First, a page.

The internet is increasingly playing an important role in all aspects of our lives, including the important role of finding work. Likewise, the way we manage our work with the use of online platforms has dramatically grown in the last decade. It is clear that participation in the online economy as a source of income plays a significant part in the life of many workers.

What is the gig economy?

Gig is slang for a live musical performance. Originally coined in the 1920s by jazz musicians, the term, short for the word engagement, now refers to any aspect of performing or work.

In New Zealand, the gig economy is generally understood to be a labour market characterised by short-term contracts or freelance work as opposed to permanent jobs. It involves and allows people to have much greater control over their work life. For example, carrying out work from home, carrying out work for different customers somewhere outside of the home, or carrying out work involving driving someone to a location for a fee using an app or website such as Uber.

What are the problems with the gig economy?

What do delivery couriers, Uber drivers and freelancers have in common? They're all part of the gig economy. By its nature, the gig economy provides for flexibility in where, how, and when a worker generates an income, but it comes with a trade-off of worker protections.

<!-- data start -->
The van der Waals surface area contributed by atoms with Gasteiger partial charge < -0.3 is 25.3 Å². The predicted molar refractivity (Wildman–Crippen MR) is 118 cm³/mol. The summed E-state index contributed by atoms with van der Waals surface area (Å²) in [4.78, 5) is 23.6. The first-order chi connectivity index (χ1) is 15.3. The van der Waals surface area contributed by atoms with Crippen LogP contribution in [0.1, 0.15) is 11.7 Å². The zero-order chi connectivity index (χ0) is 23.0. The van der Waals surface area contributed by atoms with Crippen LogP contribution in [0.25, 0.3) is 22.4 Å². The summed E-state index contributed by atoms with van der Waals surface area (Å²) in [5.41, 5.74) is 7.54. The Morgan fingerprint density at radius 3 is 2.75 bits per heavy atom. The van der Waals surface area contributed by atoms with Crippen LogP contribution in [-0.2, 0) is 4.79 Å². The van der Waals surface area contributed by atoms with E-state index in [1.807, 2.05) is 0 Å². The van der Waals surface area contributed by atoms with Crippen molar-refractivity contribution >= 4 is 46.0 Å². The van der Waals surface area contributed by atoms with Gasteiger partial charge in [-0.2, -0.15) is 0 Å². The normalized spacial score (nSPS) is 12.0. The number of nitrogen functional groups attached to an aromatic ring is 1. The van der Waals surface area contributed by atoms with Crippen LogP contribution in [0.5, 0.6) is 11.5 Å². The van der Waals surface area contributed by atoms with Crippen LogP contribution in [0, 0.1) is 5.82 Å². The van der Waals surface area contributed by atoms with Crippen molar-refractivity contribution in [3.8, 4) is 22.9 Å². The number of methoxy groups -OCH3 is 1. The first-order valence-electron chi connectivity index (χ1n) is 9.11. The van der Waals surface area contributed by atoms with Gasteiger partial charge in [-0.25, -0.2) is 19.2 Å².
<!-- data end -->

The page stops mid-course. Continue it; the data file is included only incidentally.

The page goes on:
The rapid growth of the gig economy has seen large multi-national corporations commence operations in New Zealand. There is a concern that, while those corporations provide workers with flexible working conditions, a segment of those workers are being (or have the potential to be) exploited.

There is a growing call to adjust the balance to provide gig economy workers with the same or similar protections that full-time employees enjoy. The challenge for any policy makers, game enough to take up the task of drafting new laws, is to find the correct balance between regulating gig economy workers and the need to maintain flexibility for those workers; often the primary attraction for gig economy workers in the first place.

An analogy can be drawn between gig economy work and zero-hour contracts which were, until recently, prevalent throughout New Zealand. The gig economy and zero-hour contracts both treat workers as contractors and neither offer a guarantee of pay which can leave workers unsure of how much they'll earn. However, gig economy roles are normally paid per piece — such as a set rate to deliver a package or drive a fare to a location — while zero-hours contracts are paid hourly, but with no set minimum. The companies ruling the gig economy say they bring the flexibility to work whenever you like. Critics — which include many of those working for the companies — argue that not only do workers lack protection and fair pay, but the roles aren't as flexible as they seem, as workers are incentivised or pressured to work when the companies need them. The government has responded to zero-hours contracts, preventing employers from forcing zero-hour conditions on their employees, but the question remains whether the government will push through policy to provide stricter holiday and sick pay rights for people working within the gig economy?

The rapid growth in the gig economy suggests that this is a fixed aspect of New Zealand's growing economy, but questions of job security, pay, and benefits are yet to be answered. Those questions have not and will not stop employers and employees embracing new and innovative ways of working; employers who do not adapt to the changing work environment will be left behind.

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